For our next lesson, Nana Ming shows us how to make pan de sal (Filipino Bun).  Pan de sal is very much a part of a Filipino breakfast meal or merienda (mid-morning or mid-afternoon meal).  You could have it plain, to dip it in your coffee or tsokolate (hot chocolate) or as a sandwich, the sweet roll filled with your favorite sandwich filling. 

I'm sure most Filipinos have their own pan de sal favorite:  Some spicy Spanish sardines on pan de sal during a rainy day maybe?  Or condensed milk (which is finger-licking good) between the pandesal on a lazy Sunday afternoon... oh how about the soft pan de sal with creamy luscious macapuno ice cream, especially good on a hot summer day.

This versatile bun is sold in every corner bakery in the Philippines. The fresh rolls are packaged in a brown bag, and the scent of freshly baked bread that sneaks out from the bag is delightful. What makes our Filipino bun different is the crusty and powdery top, while at the same time having it soft and fluffy on the inside. And when it's warm and freshly baked... ahh it's definitely like a hug from home.

Before I share with you the recipe, let me thank Nana Ming for sharing it and thanks to my cousin Gigi too.  Gigi actually sent me the video taken during the actual lesson, a portion of it I'm sharing below.  Thank you Gigi for painstakingly recording  and sending me the clips part by part.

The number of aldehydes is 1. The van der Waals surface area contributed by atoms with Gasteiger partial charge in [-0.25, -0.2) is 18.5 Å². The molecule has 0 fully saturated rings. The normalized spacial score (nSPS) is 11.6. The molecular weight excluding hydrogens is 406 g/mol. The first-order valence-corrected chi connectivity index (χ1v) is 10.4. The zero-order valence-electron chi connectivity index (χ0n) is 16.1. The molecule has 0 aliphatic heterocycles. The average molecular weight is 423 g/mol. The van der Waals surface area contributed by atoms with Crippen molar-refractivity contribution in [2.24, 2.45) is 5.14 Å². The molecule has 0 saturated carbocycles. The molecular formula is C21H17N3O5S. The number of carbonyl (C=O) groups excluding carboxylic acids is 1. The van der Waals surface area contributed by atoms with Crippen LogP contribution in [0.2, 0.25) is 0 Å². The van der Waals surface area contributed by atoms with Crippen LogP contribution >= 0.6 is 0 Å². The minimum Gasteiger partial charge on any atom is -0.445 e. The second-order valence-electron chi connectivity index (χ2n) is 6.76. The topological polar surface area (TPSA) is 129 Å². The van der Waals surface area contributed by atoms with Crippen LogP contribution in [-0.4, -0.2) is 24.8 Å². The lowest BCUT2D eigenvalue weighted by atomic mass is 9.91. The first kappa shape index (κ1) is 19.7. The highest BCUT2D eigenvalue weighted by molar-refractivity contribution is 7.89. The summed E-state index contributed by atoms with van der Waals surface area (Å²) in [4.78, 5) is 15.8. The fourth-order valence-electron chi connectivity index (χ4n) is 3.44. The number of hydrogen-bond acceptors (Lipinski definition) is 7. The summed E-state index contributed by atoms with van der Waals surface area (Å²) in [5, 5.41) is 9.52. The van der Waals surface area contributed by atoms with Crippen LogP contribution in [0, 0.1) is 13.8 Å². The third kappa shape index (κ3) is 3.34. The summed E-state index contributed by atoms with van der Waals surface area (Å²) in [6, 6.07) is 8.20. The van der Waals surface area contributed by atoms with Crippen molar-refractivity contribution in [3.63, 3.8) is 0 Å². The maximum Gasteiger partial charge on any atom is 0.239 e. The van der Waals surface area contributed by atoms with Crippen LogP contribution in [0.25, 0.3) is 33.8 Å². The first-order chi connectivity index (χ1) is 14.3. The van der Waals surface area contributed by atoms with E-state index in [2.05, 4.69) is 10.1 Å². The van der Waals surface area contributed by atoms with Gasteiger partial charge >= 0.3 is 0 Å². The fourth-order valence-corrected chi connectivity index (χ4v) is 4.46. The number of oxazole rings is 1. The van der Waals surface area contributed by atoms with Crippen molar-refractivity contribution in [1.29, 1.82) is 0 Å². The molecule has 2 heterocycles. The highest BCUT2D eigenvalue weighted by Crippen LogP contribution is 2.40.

Nana Ming's Pan De Sal
Let's get ready with our ingredients.  I grouped and labeled the ingredients together to avoid confusion.  But no worries you'll have hot pan de sal in no time.
    For the yeast mixture:
            1 tbsp of dry yeast
            1 1/3 c (316 ml) luke warm water
            1 1/2 tsp (7.5 ml) sugar
   Then for the milk mixture
             2 eggs
      1/2 cup ( 118 ml) warm milk

Flour mixture 
     3 1/2 cups (480 grams) all purpose flour (unsifted)
     1/4 cup (32 grams) sugar
      1/3 (43 grams) cup melted butter

 Additional Flour Mixture
1/4 (32 grams) cup bread flour
 1 tablespoon(10 ml) melted butter

Bread Crumbs
1/4 (32 grams) cup bread crumbs

Mix all the ingredients of the yeast mixture and leave it for 5-8 minutes.
In a bowl, mix the eggs and milk.  Check the yeast mixture, if the yeast mixture has bubbles
then the yeast is active.  If there are no bubbles, repeat procedure number 1.

Add the yeast mixture and the second and third group together.  Mix well.
Gradually add the addition flour mixture to the well kneaded dough.
Cover the bowl and place it inside a pre heated oven 180 deg. for 30 minutes.

Divide the dough into 2 balls.  Roll each piece into a log.
Slice it diagonally into 8-10 slices for each log.  Slice a little dent on top.  Slightly drench it
with bread crumbs. I suggest you watch the video below:

Arrange the bread in a  pan.  

Leave the pan for another 30 minutes inside the warm oven (180 degrees F).

Bake for 12-15 minutes at 350 degrees F.

Re-create the pan de sal moment at home... it will surely define a happy breakfast meal.

For my next post, I will share with you what's on that tiny cup beside the basket of pan de sal... til my next post!